Extrapolation of Battlefield Resuscitative Care to the Civilian Setting


Experiences in treating wartime casualties in Iraq and Afghanistan have already led to changes in civilian trauma care practices. While advances in the care of civilian musculoskeletal injuries are likely as a result of ongoing military basic and clinical research, major advances in resuscitative care have already been realized. Early liberal use of tourniquets to control bleeding from combat-associated extremity trauma has led to decreased mortality. Military experience has demonstrated that use of temporary intravascular shunts is effective for mitigating ischemic injury from vascular trauma until definitive repair can be accomplished. Hemostatic dressings have improved the surgeon’s hemorrhage control armamentarium. Clinical experience with hypotensive resuscitation has led to refinement and improvement in the technique. Use of recombinant factor VIIa has improved hemorrhage control in the context of brain injury and coagulopathy and increasing the ratio of plasma to red cells during early shock resuscitation has improved survival. (Journal of Surgical Orthopaedic Advances 19(1):62–69, 2010)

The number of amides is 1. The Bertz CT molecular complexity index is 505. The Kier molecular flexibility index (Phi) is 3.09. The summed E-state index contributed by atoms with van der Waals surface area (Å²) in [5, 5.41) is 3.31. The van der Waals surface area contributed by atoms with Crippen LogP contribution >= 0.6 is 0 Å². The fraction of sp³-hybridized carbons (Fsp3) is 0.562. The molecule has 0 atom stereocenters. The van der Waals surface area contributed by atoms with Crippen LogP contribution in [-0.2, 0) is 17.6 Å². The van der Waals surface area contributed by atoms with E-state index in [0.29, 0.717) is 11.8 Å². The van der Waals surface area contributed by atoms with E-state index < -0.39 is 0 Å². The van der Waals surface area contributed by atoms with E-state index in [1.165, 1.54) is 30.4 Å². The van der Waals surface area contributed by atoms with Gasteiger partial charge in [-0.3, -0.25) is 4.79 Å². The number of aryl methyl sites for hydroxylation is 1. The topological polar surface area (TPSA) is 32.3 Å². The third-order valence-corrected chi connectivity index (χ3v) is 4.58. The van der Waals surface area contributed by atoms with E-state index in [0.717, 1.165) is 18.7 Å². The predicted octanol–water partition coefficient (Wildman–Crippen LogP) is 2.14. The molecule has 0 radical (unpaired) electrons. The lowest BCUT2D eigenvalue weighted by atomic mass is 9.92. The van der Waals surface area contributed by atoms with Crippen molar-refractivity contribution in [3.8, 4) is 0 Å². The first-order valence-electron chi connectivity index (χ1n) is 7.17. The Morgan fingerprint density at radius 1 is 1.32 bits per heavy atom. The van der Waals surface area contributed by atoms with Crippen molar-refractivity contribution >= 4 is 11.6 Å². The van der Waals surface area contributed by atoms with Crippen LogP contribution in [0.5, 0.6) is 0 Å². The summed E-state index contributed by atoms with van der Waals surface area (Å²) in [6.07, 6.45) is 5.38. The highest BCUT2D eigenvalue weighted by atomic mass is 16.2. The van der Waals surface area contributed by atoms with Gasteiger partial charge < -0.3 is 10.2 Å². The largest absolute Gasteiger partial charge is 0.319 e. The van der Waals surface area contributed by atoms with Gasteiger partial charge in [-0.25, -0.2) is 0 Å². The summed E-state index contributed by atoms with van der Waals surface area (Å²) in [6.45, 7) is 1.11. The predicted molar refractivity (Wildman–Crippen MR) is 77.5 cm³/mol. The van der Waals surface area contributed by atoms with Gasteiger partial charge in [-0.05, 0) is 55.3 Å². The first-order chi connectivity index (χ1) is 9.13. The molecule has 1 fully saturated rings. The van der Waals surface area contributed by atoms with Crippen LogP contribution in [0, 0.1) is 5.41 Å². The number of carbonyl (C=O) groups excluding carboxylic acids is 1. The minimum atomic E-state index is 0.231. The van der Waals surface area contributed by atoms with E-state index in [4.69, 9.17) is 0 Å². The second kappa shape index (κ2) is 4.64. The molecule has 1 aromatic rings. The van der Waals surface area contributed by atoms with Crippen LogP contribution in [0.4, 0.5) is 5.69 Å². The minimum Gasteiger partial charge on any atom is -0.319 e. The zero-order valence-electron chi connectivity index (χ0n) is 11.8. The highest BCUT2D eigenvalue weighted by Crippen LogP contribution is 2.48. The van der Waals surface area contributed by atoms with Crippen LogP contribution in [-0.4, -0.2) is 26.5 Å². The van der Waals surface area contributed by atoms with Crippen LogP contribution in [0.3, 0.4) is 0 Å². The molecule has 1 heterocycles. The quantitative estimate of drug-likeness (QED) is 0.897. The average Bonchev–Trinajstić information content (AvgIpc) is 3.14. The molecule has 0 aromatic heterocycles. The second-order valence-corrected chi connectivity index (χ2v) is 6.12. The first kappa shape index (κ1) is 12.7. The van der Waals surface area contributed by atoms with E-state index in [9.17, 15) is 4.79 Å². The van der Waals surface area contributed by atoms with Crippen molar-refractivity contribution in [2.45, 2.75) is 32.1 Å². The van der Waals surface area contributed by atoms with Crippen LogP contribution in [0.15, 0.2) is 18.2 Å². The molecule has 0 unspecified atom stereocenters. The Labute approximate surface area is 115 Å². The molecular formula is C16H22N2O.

MAJ Jean-Claude G. D’Alleyrand, MD, Richard P. Dutton, MD, MBA, and
Andrew N. Pollak, MD